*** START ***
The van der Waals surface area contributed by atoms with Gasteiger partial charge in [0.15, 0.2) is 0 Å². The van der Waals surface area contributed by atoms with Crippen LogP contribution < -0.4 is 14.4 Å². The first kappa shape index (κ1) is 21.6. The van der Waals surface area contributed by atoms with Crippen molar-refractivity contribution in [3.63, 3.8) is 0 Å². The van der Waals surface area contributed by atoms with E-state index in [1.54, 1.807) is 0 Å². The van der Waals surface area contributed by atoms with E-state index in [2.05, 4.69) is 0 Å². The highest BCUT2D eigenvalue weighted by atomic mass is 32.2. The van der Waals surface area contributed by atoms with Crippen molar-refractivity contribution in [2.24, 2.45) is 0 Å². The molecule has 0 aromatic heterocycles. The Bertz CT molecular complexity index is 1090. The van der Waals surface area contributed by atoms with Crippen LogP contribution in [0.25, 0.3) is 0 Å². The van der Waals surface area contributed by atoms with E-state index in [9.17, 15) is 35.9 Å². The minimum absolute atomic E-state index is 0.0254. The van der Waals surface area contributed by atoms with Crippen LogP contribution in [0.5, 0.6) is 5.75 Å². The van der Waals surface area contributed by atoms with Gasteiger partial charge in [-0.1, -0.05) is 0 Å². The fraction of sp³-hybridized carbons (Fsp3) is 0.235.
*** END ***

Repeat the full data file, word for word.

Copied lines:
The van der Waals surface area contributed by atoms with Gasteiger partial charge in [0.15, 0.2) is 0 Å². The van der Waals surface area contributed by atoms with Crippen LogP contribution < -0.4 is 14.4 Å². The first kappa shape index (κ1) is 21.6. The van der Waals surface area contributed by atoms with Crippen molar-refractivity contribution in [3.63, 3.8) is 0 Å². The van der Waals surface area contributed by atoms with E-state index in [1.54, 1.807) is 0 Å². The van der Waals surface area contributed by atoms with E-state index in [2.05, 4.69) is 0 Å². The highest BCUT2D eigenvalue weighted by atomic mass is 32.2. The van der Waals surface area contributed by atoms with Crippen molar-refractivity contribution in [2.24, 2.45) is 0 Å². The molecule has 0 aromatic heterocycles. The Bertz CT molecular complexity index is 1090. The van der Waals surface area contributed by atoms with Crippen LogP contribution in [0.25, 0.3) is 0 Å². The van der Waals surface area contributed by atoms with E-state index in [9.17, 15) is 35.9 Å². The minimum absolute atomic E-state index is 0.0254. The van der Waals surface area contributed by atoms with Crippen LogP contribution in [0.5, 0.6) is 5.75 Å². The van der Waals surface area contributed by atoms with Gasteiger partial charge in [-0.1, -0.05) is 0 Å². The fraction of sp³-hybridized carbons (Fsp3) is 0.235.